Carbon launches $100,000 fund to support African startups

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Nigerian fintech startup, Carbon, has announced the launch of a $100,000 Pan-African fund to address the challenge of poor funding affecting tech-driven small businesses in Africa.

According to the digital lender company, Carbon’s Disrupt fund, the first of its kind by an African fintech startup, will invest up to $10,000 per startup (for 5 percent equity) and give access to Carbon’s API, allowing investees to leverage Carbon’s growing customer base and innovative technology platform, to get to market faster. Acknowledging that its success is dependent on the growth of the tech ecosystem, Carbon expects the initiative to spark more collaboration and further investment that should drive growth across the ecosystem.

Carbon is now accepting applications from companies with operations in Uganda, Kenya, Nigeria, Ghana, Cote d’Ivoire and Egypt. Startups looking to apply for the fund must have a functioning product, post revenue and looking to operate in multiple countries. The fund has a wide investment mandate but target sectors include insurance, health, education which have not seen as much investment as the fintech space.

Commenting on the initiative, the CEO and Co-founder of Carbon, Chijioke Dozie, said: “Common investor wisdom is to stay in your market and dominate. This assumes that you are expanding on your own but we believe that by collaborating and partnering deliberately, Carbon and other tech companies can scale faster and build more enduring platforms.  There are many excellent companies across the continent looking for the kind of scale Nigeria offers and we are excited to partner with them to provide the support and financial investment they need. We are equally excited to expand beyond Nigeria and Kenya by working with a new generation of innovators across the continent and sharing our experience to tackle common obstacles to growth.”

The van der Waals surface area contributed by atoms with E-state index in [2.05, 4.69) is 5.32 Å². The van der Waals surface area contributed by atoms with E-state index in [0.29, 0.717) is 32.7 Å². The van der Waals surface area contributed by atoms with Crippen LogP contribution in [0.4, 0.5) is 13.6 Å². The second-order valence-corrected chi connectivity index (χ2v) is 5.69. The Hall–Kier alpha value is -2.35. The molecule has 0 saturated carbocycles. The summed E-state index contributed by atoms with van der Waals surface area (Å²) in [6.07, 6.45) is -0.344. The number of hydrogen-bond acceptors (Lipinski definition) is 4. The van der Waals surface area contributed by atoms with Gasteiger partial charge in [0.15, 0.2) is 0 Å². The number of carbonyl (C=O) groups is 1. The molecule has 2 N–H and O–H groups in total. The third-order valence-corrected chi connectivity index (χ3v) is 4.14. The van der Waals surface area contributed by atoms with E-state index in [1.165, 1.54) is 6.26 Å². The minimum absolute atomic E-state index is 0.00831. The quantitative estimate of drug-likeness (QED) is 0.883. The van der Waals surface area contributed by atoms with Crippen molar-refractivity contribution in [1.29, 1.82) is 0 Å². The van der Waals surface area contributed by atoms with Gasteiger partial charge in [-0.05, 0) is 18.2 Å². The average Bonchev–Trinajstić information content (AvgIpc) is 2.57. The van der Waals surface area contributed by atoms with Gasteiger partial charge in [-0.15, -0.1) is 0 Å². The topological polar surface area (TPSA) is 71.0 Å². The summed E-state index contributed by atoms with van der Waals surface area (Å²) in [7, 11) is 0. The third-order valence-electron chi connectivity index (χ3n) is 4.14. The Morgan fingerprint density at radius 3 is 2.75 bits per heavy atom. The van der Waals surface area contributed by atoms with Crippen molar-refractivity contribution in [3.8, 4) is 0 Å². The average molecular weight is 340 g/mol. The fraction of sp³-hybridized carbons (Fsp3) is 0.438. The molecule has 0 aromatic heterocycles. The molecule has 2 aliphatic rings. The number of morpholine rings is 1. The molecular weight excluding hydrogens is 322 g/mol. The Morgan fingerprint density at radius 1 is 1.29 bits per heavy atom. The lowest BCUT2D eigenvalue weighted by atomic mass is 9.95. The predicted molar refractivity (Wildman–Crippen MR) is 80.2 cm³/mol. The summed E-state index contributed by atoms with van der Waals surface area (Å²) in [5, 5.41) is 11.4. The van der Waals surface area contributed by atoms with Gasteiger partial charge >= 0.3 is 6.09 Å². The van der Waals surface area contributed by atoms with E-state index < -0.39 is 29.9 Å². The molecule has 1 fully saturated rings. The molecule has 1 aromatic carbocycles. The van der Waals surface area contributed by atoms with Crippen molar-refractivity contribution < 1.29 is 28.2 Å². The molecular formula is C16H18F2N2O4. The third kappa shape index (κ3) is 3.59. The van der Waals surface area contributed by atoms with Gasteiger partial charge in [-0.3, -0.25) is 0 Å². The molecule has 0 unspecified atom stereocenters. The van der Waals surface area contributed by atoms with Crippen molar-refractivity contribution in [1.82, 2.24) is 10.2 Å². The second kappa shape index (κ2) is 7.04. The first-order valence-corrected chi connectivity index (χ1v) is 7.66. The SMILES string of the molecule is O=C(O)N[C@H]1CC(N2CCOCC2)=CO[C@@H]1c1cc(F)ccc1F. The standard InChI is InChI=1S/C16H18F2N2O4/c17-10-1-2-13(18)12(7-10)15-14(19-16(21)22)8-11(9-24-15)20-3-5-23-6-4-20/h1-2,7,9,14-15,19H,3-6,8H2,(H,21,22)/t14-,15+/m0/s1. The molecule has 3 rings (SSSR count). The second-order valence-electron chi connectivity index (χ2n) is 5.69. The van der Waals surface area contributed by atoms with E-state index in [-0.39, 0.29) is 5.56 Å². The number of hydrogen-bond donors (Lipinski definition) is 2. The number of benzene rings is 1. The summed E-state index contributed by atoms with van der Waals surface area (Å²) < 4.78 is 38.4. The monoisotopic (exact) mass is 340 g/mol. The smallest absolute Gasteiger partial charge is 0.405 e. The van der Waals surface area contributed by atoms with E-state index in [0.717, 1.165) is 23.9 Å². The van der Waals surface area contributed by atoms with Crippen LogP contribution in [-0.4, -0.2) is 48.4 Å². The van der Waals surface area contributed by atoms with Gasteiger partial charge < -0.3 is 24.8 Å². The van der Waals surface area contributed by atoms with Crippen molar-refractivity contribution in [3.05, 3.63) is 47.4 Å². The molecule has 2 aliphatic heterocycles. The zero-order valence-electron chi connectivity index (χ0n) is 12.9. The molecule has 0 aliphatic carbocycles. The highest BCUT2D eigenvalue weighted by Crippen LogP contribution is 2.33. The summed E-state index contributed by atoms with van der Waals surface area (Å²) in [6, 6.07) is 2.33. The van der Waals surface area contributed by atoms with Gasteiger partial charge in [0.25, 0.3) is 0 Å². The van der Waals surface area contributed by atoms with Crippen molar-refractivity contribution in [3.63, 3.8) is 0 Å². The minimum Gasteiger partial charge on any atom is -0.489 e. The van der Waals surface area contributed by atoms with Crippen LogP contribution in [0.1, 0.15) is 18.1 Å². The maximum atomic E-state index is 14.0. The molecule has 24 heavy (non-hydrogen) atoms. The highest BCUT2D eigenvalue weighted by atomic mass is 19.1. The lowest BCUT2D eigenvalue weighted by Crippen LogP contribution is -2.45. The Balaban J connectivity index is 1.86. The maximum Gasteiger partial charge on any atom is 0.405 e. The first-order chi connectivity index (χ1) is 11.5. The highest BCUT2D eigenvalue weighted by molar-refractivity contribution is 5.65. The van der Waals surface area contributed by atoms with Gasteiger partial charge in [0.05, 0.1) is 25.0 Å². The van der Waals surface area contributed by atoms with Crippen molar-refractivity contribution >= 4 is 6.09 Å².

Since launching in 2016, Carbon has amassed 2.1 million users. The company disbursed more than $63.7 million in loans in 2019 and processed more than $140 million in transactions. However, since 2019, the startup has been expanding its digital financial services to include payments, digital wallet and investments. This drive saw it change its name from Paylater to Carbon.

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